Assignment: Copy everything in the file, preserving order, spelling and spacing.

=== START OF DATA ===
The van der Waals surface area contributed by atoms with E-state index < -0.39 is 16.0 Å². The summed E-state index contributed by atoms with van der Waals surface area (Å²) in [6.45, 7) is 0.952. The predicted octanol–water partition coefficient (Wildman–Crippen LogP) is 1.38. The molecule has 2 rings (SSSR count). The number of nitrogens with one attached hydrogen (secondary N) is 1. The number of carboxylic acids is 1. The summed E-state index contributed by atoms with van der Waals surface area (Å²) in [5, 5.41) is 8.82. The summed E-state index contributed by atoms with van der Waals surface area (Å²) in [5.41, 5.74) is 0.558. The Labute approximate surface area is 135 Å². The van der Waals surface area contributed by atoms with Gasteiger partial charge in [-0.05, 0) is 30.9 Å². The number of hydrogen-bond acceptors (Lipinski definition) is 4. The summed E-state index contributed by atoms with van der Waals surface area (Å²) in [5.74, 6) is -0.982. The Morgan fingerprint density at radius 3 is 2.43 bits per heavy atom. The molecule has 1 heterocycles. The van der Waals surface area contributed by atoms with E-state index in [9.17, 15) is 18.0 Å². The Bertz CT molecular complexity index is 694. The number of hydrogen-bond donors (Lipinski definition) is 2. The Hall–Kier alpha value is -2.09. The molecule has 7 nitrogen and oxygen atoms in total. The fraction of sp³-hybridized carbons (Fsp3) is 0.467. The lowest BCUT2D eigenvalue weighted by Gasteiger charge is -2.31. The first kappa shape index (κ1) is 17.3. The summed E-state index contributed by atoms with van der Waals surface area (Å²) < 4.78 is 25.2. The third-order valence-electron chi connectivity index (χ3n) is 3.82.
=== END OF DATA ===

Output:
The van der Waals surface area contributed by atoms with E-state index < -0.39 is 16.0 Å². The summed E-state index contributed by atoms with van der Waals surface area (Å²) in [6.45, 7) is 0.952. The predicted octanol–water partition coefficient (Wildman–Crippen LogP) is 1.38. The molecule has 2 rings (SSSR count). The number of nitrogens with one attached hydrogen (secondary N) is 1. The number of carboxylic acids is 1. The summed E-state index contributed by atoms with van der Waals surface area (Å²) in [5, 5.41) is 8.82. The summed E-state index contributed by atoms with van der Waals surface area (Å²) in [5.41, 5.74) is 0.558. The Labute approximate surface area is 135 Å². The van der Waals surface area contributed by atoms with Gasteiger partial charge in [-0.05, 0) is 30.9 Å². The number of hydrogen-bond acceptors (Lipinski definition) is 4. The summed E-state index contributed by atoms with van der Waals surface area (Å²) in [5.74, 6) is -0.982. The Morgan fingerprint density at radius 3 is 2.43 bits per heavy atom. The molecule has 1 heterocycles. The van der Waals surface area contributed by atoms with E-state index in [9.17, 15) is 18.0 Å². The Bertz CT molecular complexity index is 694. The number of hydrogen-bond donors (Lipinski definition) is 2. The Hall–Kier alpha value is -2.09. The molecule has 7 nitrogen and oxygen atoms in total. The fraction of sp³-hybridized carbons (Fsp3) is 0.467. The lowest BCUT2D eigenvalue weighted by Gasteiger charge is -2.31. The first kappa shape index (κ1) is 17.3. The summed E-state index contributed by atoms with van der Waals surface area (Å²) < 4.78 is 25.2. The third-order valence-electron chi connectivity index (χ3n) is 3.82.